Many thanks to Lin who was so thoughtful as to send me the January/February issue of Wild Ohio Magazine which features Warblers. Not being your run-of-the-mill “seed and suet feeder” back yard birds, they are best encountered on springtime woodland bird walks. Nearly 120 Warbler species, which survive almost entirely on insects, live exclusively in the Americas and Caribbean. Their spring migration from the tropics to the U.S. and Canada provides some of the best birding opportunities. If you are not familiar with Warblers, check out spring bird walks being offered by your area birding clubs. Take a look at this Cornell Lab video to see how lovely these wild birds are. Make some time to see the migrants winging their way to northern breeding grounds.
Warblers arrive in waves with the males of the species leading the way to select and protect their territories. The first waves begin in March and roll on into April and May. That should give you a wide enough window to be able to squeeze in a day to enjoy them.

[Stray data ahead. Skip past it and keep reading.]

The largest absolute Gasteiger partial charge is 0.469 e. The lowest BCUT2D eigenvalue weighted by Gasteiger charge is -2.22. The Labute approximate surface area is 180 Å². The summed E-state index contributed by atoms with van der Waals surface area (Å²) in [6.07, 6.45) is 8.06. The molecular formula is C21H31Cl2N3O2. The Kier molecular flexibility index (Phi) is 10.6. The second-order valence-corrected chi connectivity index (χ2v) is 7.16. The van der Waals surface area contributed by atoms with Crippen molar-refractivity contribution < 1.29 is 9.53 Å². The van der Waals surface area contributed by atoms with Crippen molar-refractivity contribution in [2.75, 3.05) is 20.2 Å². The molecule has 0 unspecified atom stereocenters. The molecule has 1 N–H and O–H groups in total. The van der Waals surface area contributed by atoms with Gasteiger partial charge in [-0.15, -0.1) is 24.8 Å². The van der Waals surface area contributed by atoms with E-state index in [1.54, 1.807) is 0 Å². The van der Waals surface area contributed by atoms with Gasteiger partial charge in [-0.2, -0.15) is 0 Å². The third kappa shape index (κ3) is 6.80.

Thanks to an article in this magazine, I can now identify a bird I’ve seen in my yard during spring migration time but heretofore could not recognize. It’s a Northern Waterthrush. It is clearly not attracted to the feeders, but to the habitat in the yard and the pond and marsh near the subdivision that often invites unusual birds. Not among the most colorful of the Warblers, it appears at first glance to be some type of sparrow with its brown coloring. No wonder I could not pin-point the species. I never thought to consult the “Warbler” section of my field guide!
That is the amazing thing about wild bird watching. The more you learn, the more you realize there is so much more still in store to discover!
Things are just beginning to get interesting.